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Old 05-24-2020, 09:01 PM   #4
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Wow. I hope someday I can understand all I just read. Nice work. Iíd really like some solar some time in the future. Do you have a res fridge or propane/electric? Iím guessing propane/electric.
Propane/electric, I think a residential only makes sense if you are on shore power most of the time.
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Old 05-25-2020, 12:38 PM   #5
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Iíd agree. I didnít think there was a way to support a res fridge on solar, but one can dream.

Again, nice job on the install.
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Old 05-25-2020, 01:15 PM   #6
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Iíd agree. I didnít think there was a way to support a res fridge on solar, but one can dream.

Again, nice job on the install.
Thanks

This is an interesting question.

- Jayco offers a 21ft3 residential model on the Eagles.
- Best Buy has a Samsung 21.1ft3 model and the estimated annual electric usage is 478Kwh/year, that is 1.31Kwh/day.
- I have an 800watt array, if I figure 12 hours of sunlight per day that is 9.60Kwh/day but the panels never actually hit 800 watts.
- If I assume 20% average output efficiency, that gives 1.92Kwh/day so maybe the solar is enough assuming sunny days.
- If you figure a nominal 13 volts for DC and 95% inverter efficiency, then 1.31Kwh/day = 106 amp-hrs, my battery bank is 250 amp-hrs, 50% max depth of discharge = 125 amps-hrs so I could run the refrigerator off of batteries for 24 hours with no recharging.

So in theory my system could do it although I suspect with other uses I would need an unobstructed location and constant sunny days.

If I added a couple more panels to the roof to get 1,200 watts and went to 4 - 100 amp-hr Lithium batteries it would probably work.

I actually have a utility trailer with 579 watts of panels on the roof and a 510 amp-hr battery pack. I have a Thetford DC compressor refrigerator in that and the solar easily keeps up although it is only 7ft3.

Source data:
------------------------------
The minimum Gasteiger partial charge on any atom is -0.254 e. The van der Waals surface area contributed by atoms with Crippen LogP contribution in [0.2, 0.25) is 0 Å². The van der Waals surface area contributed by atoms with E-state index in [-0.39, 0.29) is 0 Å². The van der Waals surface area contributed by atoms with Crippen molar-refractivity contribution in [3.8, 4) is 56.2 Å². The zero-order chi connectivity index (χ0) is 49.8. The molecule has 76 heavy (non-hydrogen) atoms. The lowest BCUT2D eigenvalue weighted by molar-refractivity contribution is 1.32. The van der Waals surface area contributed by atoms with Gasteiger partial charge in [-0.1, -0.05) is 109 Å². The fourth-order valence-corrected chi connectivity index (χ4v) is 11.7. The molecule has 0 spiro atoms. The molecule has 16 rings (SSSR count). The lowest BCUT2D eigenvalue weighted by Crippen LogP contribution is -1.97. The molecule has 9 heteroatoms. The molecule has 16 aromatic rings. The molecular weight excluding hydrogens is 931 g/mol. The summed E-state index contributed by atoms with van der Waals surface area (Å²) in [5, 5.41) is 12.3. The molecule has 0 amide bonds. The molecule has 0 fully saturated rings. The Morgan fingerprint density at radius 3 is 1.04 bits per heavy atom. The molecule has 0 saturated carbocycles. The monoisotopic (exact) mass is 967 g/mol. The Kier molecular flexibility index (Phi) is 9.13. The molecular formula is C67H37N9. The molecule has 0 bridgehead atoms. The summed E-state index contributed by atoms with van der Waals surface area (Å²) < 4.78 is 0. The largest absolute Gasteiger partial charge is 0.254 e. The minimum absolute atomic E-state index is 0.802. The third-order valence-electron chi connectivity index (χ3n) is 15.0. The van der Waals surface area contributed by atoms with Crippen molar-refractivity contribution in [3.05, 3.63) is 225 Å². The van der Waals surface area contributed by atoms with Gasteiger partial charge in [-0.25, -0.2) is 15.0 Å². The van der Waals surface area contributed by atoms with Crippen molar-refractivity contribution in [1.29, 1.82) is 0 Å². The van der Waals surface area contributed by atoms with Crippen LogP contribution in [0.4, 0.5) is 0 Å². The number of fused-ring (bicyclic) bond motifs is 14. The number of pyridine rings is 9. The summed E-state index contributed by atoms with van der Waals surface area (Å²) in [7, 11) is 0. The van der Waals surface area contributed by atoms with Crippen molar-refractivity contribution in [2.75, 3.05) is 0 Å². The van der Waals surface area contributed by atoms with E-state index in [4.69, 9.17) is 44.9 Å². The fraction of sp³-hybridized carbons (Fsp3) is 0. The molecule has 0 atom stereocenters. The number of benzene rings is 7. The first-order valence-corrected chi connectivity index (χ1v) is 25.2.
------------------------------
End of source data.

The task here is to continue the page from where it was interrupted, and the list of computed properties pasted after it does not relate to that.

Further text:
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Old 05-25-2020, 01:18 PM   #7
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Very nice job on your solar install.........another thing on the list.
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Old 05-25-2020, 06:57 PM   #8
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Very nice. Keep an eye on the factory solid connection. I have heard of a couple that had issues and someone had thereís melt and almost start a fire from poor connections. I found mine the same way. It fell apart in my hands. Click image for larger version

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Old 05-25-2020, 07:19 PM   #9
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Best Buy has a Samsung 21.1ft3 model and the estimated annual electric usage is 478Kwh/year, that is 1.31Kwh/day.
I know that they have a total amp draw around 4 or less if that helps. Our 18 cu'ft french door was 3.4 amps with the Inverter Compressor.
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Old 05-26-2020, 09:14 AM   #10
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I know that they have a total amp draw around 4 or less if that helps. Our 18 cu'ft french door was 3.4 amps with the Inverter Compressor.
4 amps x 24 hours = 96 amp-hrs, pretty close to the 106 amp-hrs I estimated.

My solar controller tracks how much power I make in a day, I need to put a big load on my system on sunny day and see what I make since the 20% efficiency number I used is a complete guess. The controller reset since last summer so I don't have any of my history from then.
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Old 05-27-2020, 12:35 PM   #11
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Originally Posted by prm99v6 View Post
Very nice. Keep an eye on the factory solid connection. I have heard of a couple that had issues and someone had thereís melt and almost start a fire from poor connections. I found mine the same way. It fell apart in my hands. Attachment 59217
Attachment 59218
Attachment 59219
Yeah, that is a concern of mine too, mine doesnít seem that well connected. I have checked it with a IR thermometer before to make sure it isnít getting hot. I donít actually run on shore power too often so mine doesnít get much of a work out but I am keeping an eye on it.